working on Macintosh software and on a 
space shuttle simulation for the Mac with 
true shaded details, "... that is going to 
be just amazing." 

"He's also done his Pinball Construc- 
tion Set for the Mac, and his ultimate 
goal in life is to write construction set 
construction set!" 

On Desktop Publishing 

Hertzfeld described two directions 
being pursued by manufacturers: grea- 
ter resolution than the present 300 dots 
per inch available on the LaserWriter, 



and lower cost. 

He sees resolution moving up to 1000 
dpi in the near future, and costs dropping 
to US$1000. Unfortunately not in the 
same machine ... 

Wozniak believes Apple's current 
priority is for low cost, ratherthan higher 
resolution. 

Hertzfeld believes page layout prog- 
ram programs have a long way to go, 
but: "They'll get there over the next year 
or so. What you see now is only the tip of 
the iceberg: Pagemaker is rudimen- 
tary." 



Apple 



Mac links 



Hertzfeld says Apple's move to 3.5 
inch drives for the Apple II family will 
allow easier transfer of files between 
those machines and the Macintosh. 

"Apple is working on utility programs 
that will allow you to stick a Macintosh 
disk in your Apple II and convert files to 
ProDos very easily — and vice versa. 
That media compatibility is an important 
step in linking the two machines," 
Hertzfeld said. 

"There are some other quite strange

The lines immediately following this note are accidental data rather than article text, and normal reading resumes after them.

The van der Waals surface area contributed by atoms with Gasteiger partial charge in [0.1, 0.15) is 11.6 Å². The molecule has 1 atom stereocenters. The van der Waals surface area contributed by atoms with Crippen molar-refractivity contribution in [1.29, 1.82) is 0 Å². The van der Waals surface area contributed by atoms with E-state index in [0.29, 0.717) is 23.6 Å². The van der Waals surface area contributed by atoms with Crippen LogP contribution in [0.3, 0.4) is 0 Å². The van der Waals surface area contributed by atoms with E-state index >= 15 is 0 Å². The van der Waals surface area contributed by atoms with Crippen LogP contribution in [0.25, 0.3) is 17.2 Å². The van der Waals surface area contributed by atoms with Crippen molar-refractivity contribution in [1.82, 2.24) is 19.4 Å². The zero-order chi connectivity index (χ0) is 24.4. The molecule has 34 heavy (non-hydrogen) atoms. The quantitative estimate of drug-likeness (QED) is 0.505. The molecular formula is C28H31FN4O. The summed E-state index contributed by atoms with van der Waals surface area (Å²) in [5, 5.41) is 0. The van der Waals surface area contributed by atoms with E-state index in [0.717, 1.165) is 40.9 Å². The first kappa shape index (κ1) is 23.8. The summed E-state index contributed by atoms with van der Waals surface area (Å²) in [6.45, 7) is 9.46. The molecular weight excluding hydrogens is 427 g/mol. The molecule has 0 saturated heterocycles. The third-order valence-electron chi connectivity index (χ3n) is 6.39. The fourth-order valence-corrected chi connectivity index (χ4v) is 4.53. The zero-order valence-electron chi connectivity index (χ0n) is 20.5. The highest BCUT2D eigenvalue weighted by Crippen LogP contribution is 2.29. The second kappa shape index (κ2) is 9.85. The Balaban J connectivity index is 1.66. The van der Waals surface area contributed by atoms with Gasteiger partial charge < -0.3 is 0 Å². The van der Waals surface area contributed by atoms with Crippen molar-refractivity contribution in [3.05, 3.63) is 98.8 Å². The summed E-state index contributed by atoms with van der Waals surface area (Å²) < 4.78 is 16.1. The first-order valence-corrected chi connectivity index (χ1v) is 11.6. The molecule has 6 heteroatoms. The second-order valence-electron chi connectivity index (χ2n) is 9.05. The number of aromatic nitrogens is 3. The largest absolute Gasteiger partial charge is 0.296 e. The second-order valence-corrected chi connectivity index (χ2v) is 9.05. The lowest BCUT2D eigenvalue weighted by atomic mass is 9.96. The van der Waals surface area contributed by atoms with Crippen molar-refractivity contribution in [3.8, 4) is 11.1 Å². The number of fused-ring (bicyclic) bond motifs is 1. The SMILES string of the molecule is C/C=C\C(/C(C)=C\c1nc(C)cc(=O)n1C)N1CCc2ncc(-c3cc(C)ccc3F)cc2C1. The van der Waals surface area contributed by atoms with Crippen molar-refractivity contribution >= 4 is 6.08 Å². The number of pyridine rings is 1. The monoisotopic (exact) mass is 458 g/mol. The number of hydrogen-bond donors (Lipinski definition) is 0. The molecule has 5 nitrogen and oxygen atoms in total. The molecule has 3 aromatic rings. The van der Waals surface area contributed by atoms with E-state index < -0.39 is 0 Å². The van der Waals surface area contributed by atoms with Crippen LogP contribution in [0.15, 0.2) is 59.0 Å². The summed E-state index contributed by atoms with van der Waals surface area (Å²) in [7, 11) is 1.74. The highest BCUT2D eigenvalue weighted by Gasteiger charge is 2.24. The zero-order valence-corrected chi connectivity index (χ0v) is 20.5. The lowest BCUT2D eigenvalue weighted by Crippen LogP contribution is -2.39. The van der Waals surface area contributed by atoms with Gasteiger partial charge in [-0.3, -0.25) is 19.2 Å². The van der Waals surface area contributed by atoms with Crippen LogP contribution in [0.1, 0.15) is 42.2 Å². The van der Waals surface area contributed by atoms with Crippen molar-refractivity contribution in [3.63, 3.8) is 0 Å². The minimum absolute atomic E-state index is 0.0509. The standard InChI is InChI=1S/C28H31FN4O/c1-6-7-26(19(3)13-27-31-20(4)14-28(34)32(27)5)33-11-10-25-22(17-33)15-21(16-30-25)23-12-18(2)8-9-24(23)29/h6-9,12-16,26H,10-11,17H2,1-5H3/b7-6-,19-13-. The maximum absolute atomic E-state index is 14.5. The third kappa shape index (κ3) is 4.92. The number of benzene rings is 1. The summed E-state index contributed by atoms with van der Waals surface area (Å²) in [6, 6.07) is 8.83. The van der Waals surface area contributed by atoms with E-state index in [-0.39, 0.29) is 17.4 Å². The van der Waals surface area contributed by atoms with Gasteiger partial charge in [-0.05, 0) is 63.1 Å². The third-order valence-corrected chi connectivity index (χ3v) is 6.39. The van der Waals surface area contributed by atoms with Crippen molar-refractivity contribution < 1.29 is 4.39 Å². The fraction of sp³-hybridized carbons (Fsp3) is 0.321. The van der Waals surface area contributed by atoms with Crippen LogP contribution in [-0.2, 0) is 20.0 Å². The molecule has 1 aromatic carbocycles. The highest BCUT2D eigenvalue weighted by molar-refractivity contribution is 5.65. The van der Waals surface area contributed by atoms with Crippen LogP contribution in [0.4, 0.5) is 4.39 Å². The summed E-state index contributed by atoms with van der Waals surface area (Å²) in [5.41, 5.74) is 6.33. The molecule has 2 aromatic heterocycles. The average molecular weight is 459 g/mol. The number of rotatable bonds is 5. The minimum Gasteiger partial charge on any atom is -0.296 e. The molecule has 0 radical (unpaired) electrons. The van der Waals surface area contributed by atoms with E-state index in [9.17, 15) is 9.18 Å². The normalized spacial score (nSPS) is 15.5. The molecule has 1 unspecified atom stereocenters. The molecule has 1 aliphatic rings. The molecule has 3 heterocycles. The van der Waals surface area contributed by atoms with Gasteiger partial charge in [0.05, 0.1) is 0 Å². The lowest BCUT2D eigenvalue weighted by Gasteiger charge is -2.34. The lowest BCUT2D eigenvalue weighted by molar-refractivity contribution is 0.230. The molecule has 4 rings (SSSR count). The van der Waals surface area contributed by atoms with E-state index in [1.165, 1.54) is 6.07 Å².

products. One actually transforms Apple 
II programs into Macintosh programs. 

"That was a very, very difficult prob- 
lem. The guy's got special hardware in 
the Apple II that's reading DOS refer- 
ences and stuff. 

"The problem is that you have to run 
the Apple II programs through every 
stage you can possibly get to; you have 
to execute every instruction to translate 
the program completely. It can't work in 
each case — it's too hard a problem. 

"With hardware cards it's certainly 
possible to translate Macintosh prog- 
rams to the Apple II. There are cards 
already, but that doesn't solve the prob- 
lem. You have to have correct video 
etcetera. 

"The other thing you're now seeing is 
the Macintosh spirit, and the essence of 
Macintosh, finding its way into a variety 
of Apple M programs. So maybe it 
doesn't matter whether you can run 
Macintosh programs on your Apple II if 
the Apple II programs are as good as the 
Macintosh programs." 



On the Amiga 



Hertzfeld has his own Commodore 
Amiga, but while he thinks it has great 
potential as a games machine, he is less 
enamoured of it as a general computer. 

"It's kinda like a colour Mac in that it 
has the same processor. But the Amiga